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Settle in Australia

Help our newest arrivals build their lives in Australia.

​Language services

All Australians have the right to communicate and engage with the Australian Government and other essential services. This is irrespective of their:

  • first language preference
  • English language ability or
  • cultural and linguistic backgrounds.

Members of Australia's culturally and linguistically diverse communities may sometimes experience a language barrier when accessing government and other essential services.

In the 2021 Census almost 700,000 people born overseas (and aged over 5 years old) self-reported that they have limited English skill. This is an increase of approximately 60,000 people since the 2016 Census.

Language services aim to ensure that people with limited or no English language skill can access the services and programs they need. Language services can include:

  • engagement of professional interpreters in person, via telephone or video conference
  • translation of government documents from English into community languages by professional translators
  • translation of personal documents from a language other than English
  • information on web sites translated into community languages
  • multilingual telephone information
  • multimedia resources and other digital media in languages other than English.

Ideally, interpreters and translators hold a credential conferred by the National Accreditation Authority for Translators and Interpreters Ltd (NAATI). NAATI is Australia’s national standards and certifying authority for translators & interpreters.

The appropriate language service depends on the situation. Many Australian Government departments and agencies have language services policies and procedures. These help to guide staff in determining when and what type of help to provide.

Language services support people from Australia's culturally and linguistically diverse communities to achieve settlement, access and equity objectives. For information on Indigenous language interpreting see the National Indigenous Australians Agency. The Department of the Prime Minister and Cabinet is responsible for this Protocol.

For information on Australian Sign Language (Auslan) to communicate with deaf people see the following:


TIS National

The Translating and Interpreting Service (TIS National)​ has a long history of delivering accessible multilingual language services. TIS National’s mission is to connect government, business and communities by providing credentialed, cost-effective and secure language services. TIS National services are available anywhere in Australia in more than 150 languages. Interpreting services are available 24 hours a day, every day of the year. More information is available on the TIS National website.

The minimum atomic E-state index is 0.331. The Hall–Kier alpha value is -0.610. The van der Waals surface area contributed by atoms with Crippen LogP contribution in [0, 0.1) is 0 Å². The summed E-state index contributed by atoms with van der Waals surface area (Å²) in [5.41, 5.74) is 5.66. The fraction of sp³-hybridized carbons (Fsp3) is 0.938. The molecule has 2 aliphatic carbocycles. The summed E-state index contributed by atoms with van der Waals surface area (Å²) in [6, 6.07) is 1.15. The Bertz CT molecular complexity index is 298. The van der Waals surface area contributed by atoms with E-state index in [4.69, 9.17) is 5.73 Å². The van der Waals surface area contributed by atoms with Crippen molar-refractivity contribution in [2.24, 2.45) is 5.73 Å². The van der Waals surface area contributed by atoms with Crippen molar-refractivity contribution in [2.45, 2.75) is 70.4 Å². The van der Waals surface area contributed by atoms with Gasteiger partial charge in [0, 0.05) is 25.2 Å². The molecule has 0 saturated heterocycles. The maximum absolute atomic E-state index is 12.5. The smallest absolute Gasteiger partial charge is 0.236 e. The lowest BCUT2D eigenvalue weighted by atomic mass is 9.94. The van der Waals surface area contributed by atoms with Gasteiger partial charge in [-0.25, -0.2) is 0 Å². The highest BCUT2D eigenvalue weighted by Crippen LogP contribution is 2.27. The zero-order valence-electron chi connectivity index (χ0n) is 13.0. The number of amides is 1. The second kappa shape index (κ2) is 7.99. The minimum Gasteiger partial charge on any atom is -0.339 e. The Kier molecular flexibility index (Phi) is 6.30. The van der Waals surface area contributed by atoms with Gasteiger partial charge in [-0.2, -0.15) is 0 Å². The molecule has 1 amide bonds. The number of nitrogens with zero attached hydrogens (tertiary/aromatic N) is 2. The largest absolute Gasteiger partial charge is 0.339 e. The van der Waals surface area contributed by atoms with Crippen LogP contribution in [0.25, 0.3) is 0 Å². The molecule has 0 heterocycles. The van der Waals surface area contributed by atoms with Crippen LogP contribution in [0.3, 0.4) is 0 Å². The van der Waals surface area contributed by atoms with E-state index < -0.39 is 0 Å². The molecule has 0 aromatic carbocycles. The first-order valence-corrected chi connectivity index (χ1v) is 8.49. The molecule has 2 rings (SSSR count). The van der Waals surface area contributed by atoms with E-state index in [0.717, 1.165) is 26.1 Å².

Free Interpreting Service

The Free Interpreting Service (FIS) aims to provide fair access to key services for people with limited or no English language skill. Engaging a credentialed interpreter can facilitate better access to essential services for these clients. This is particularly important for conversations in technical, legal or health contexts. See Free Interpreting Service (FIS).

The Translating and Interpreting Service (TIS National) delivers the FIS on behalf of the Department of Home Affairs.

National Interpreter Symbol

The National Interpreter Symbol is a national public information symbol. The symbol lets people know that they can ask for language assistance when using government and other services. See National Interpreter Symbol.


Free Translating Service

People settling permanently and some temporary or provisional visa holders in Australia have access to the Free Translating Service. This service aims to support participation in employment, education and community engagement. To verify eligibility or to make an application for the Free Translating Service visit the Free Translating Service website.

The website is easy to use and is available in English, Arabic, Farsi and Simplified Chinese.

Australian Government Language Services Guidelines

The Australian Government Language Services Guidelines are primarily for staff in Australian Government departments and agencies. They assist staff responsible for developing policy and administering programs and services for Australia's culturally and linguistically diverse communities:


NAATI is Australia’s national standards and certifying authority for translators & interpreters. It is a not-for-profit company limited by guarantee. They are jointly owned by the Australian, state and territory governments and incorporated under the Corporations Act 2001.

NAATI's role is to set and maintain high national standards in translating and interpreting services. They ensure there is a supply of appropriately credentialed translating and interpreting professionals responsive to the changing needs and demography of Australia's culturally and linguistically diverse communities. For more information see NAATI.

Interpreting and translating professionals need to recertify every 3 years upon demonstrating their currency of practice and participation in professional development.

For more information, see Statement of Endorsement of NAATI's certification system.